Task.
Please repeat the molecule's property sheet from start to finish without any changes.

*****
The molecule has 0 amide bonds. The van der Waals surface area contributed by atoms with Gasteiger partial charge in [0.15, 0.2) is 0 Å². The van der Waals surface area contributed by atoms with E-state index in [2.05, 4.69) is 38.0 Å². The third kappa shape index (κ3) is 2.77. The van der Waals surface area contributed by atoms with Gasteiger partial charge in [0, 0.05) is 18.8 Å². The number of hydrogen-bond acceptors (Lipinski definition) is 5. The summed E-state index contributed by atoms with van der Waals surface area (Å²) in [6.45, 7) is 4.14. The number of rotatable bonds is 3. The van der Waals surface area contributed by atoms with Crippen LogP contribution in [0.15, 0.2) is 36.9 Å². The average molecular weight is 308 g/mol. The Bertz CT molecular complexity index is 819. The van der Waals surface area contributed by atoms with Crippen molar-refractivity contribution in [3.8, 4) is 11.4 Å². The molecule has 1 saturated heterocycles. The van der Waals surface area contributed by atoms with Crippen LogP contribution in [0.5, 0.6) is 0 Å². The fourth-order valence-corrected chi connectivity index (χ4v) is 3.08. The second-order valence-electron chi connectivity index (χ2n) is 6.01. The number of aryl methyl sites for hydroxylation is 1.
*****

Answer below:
The molecule has 0 amide bonds. The van der Waals surface area contributed by atoms with Gasteiger partial charge in [0.15, 0.2) is 0 Å². The van der Waals surface area contributed by atoms with E-state index in [2.05, 4.69) is 38.0 Å². The third kappa shape index (κ3) is 2.77. The van der Waals surface area contributed by atoms with Gasteiger partial charge in [0, 0.05) is 18.8 Å². The number of hydrogen-bond acceptors (Lipinski definition) is 5. The summed E-state index contributed by atoms with van der Waals surface area (Å²) in [6.45, 7) is 4.14. The number of rotatable bonds is 3. The van der Waals surface area contributed by atoms with Crippen LogP contribution in [0.15, 0.2) is 36.9 Å². The average molecular weight is 308 g/mol. The Bertz CT molecular complexity index is 819. The van der Waals surface area contributed by atoms with Crippen molar-refractivity contribution in [3.8, 4) is 11.4 Å². The molecule has 1 saturated heterocycles. The van der Waals surface area contributed by atoms with Crippen LogP contribution in [0.5, 0.6) is 0 Å². The fourth-order valence-corrected chi connectivity index (χ4v) is 3.08. The second-order valence-electron chi connectivity index (χ2n) is 6.01. The number of aryl methyl sites for hydroxylation is 1.